Spot gold opened lower Monday, bouncing around $1,247/oz after giving up 0.4% (-$5) in early trading.
Meanwhile, spot silver tumbled 1.4% (-22¢) to $15.87/oz, its lowest in about seven months.
Similarly, platinum (-1.9%) and palladium (-1.5%) each fell sharply.
Dollar Rises Again, Stocks Struggle
Monday marked the first trading session of the third quarter. Over the course of the second quarter, gold futures sank 5.5%.
Much of the downturn for the precious metals can be attributed to the rising U.S. dollar.
The picture was just as bleak for stocks, however. Global equities saw $30 billion in outflows last week, the second-biggest weekly decline on record.
Wall St closed barely higher Friday. The Dow Jones remained in negative territory for the quarter and for the year, though the S&P 500 and Nasdaq ended Q2 with gains.
The dollar was stronger when markets opened in New York, recovering from big losses Friday. The DXY dollar index rose 0.55% to 95.0.
Accordingly, the euro plunged 0.7% to just above $1.16 and the pound sterling was down 0.75% to $1.31.
Bonds absorbed a bit of demand as the 10-year Treasury yield slipped two basis points to 2.84%.
More Global Trade Uncertainty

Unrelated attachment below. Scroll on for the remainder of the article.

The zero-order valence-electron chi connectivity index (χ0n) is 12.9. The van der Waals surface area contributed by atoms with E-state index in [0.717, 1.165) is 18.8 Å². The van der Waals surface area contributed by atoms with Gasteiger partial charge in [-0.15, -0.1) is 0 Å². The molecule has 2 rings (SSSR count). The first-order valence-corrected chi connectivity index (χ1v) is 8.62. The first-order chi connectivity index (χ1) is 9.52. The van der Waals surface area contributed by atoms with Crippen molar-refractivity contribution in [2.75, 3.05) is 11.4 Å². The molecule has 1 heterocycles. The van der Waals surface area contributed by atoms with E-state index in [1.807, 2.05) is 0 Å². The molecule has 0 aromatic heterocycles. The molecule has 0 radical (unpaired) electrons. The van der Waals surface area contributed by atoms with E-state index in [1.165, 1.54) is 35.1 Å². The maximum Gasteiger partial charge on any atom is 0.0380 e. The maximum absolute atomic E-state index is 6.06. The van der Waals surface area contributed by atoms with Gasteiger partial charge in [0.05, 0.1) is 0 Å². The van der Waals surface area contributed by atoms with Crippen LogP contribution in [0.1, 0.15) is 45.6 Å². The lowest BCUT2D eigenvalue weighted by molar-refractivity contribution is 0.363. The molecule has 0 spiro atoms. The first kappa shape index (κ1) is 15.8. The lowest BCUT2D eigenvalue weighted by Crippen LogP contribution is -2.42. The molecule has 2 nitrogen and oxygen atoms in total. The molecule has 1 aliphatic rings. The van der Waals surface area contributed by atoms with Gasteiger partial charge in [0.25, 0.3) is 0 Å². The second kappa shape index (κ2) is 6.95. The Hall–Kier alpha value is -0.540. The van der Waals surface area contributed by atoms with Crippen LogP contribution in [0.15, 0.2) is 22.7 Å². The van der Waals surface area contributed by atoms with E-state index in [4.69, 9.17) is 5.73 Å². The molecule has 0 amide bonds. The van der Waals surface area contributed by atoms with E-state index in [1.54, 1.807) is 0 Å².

With little other news moving markets, the looming trade war spectacle continued to drive action. The persistence of escalating trade tensions has been dragging equities lower.
Moreover, the dispute is no longer isolated to China and the United States. Protectionist trade strategies have been taking hold all over world, forcing investors to reconsider their expectations for at least another year of "synchronized global growth."
Shares in Asia were down sharply overnight. Although the Hang Seng managed to gain 1.6%, stocks slumped 2.9% in Shanghai and lost worse than 2% in Tokyo.
European markets also traded lower, with most indices down more than 0.5% today. The European Union (EU) is joining the global trade war in earnest, threatening $300 billion in tariffs against the U.S.
Elsewhere in Europe, German Chancellor Angela Merkel is facing political challenges. Germany is the EU's largest economy and often takes a leading role in regional issues, such as the influx of immigrants and the struggle (with the help of France) toward greater European integration. At the same time, Deutsche Bank, the country's second-largest bank, was the only major institution to fail the Federal Reserve's recent bank stress tests.
Politics were also front-and-center in Mexico. The country's newly-elected leftist president has promised to root out corruption in a country that is unfortunately known for corrupt government and policing.
Commodity prices cooled off this morning. After surging to a three-year high last week, crude oil traded lower. Brent crude was off 0.9% to $78.50/bbl but WTI crude lost just 0.25%, trading near $74 per barrel. Prices for crude in Shanghai held around $75.75/bbl.
The opinions and forecasts herein are provided solely for informational purposes, and should not be used or construed as an offer, solicitation, or recommendation to buy or sell any product.